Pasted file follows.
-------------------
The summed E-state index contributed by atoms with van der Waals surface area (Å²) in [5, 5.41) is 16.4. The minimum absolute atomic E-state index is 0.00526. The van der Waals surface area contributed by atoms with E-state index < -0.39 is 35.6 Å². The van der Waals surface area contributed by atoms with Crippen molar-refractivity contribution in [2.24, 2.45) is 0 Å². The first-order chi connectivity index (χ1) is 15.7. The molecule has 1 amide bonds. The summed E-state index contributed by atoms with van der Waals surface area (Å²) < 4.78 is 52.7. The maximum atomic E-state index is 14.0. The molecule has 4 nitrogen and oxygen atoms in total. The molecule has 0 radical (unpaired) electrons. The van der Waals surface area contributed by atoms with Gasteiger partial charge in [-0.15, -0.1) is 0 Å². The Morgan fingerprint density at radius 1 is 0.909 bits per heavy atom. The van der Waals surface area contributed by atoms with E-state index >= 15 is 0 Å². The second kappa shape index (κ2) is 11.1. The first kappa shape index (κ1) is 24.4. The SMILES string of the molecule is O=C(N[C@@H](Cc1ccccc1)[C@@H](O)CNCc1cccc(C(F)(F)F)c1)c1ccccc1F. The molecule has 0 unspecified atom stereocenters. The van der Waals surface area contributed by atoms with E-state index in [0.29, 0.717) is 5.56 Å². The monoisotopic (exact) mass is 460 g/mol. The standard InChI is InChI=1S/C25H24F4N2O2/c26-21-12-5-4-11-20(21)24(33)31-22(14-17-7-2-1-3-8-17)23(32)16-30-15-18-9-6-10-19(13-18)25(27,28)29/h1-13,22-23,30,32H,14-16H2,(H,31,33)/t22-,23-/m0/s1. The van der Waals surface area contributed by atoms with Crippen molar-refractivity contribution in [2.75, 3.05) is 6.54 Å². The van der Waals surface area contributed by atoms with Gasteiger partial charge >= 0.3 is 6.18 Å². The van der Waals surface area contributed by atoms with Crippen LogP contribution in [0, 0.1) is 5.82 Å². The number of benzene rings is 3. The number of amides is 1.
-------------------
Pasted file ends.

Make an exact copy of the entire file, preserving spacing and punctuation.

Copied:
The summed E-state index contributed by atoms with van der Waals surface area (Å²) in [5, 5.41) is 16.4. The minimum absolute atomic E-state index is 0.00526. The van der Waals surface area contributed by atoms with E-state index < -0.39 is 35.6 Å². The van der Waals surface area contributed by atoms with Crippen molar-refractivity contribution in [2.24, 2.45) is 0 Å². The first-order chi connectivity index (χ1) is 15.7. The molecule has 1 amide bonds. The summed E-state index contributed by atoms with van der Waals surface area (Å²) < 4.78 is 52.7. The maximum atomic E-state index is 14.0. The molecule has 4 nitrogen and oxygen atoms in total. The molecule has 0 radical (unpaired) electrons. The van der Waals surface area contributed by atoms with Gasteiger partial charge in [-0.15, -0.1) is 0 Å². The Morgan fingerprint density at radius 1 is 0.909 bits per heavy atom. The van der Waals surface area contributed by atoms with E-state index >= 15 is 0 Å². The second kappa shape index (κ2) is 11.1. The first kappa shape index (κ1) is 24.4. The SMILES string of the molecule is O=C(N[C@@H](Cc1ccccc1)[C@@H](O)CNCc1cccc(C(F)(F)F)c1)c1ccccc1F. The molecule has 0 unspecified atom stereocenters. The van der Waals surface area contributed by atoms with E-state index in [0.29, 0.717) is 5.56 Å². The monoisotopic (exact) mass is 460 g/mol. The standard InChI is InChI=1S/C25H24F4N2O2/c26-21-12-5-4-11-20(21)24(33)31-22(14-17-7-2-1-3-8-17)23(32)16-30-15-18-9-6-10-19(13-18)25(27,28)29/h1-13,22-23,30,32H,14-16H2,(H,31,33)/t22-,23-/m0/s1. The van der Waals surface area contributed by atoms with Crippen molar-refractivity contribution in [2.75, 3.05) is 6.54 Å². The van der Waals surface area contributed by atoms with Gasteiger partial charge >= 0.3 is 6.18 Å². The van der Waals surface area contributed by atoms with Crippen LogP contribution in [0, 0.1) is 5.82 Å². The number of benzene rings is 3. The number of amides is 1.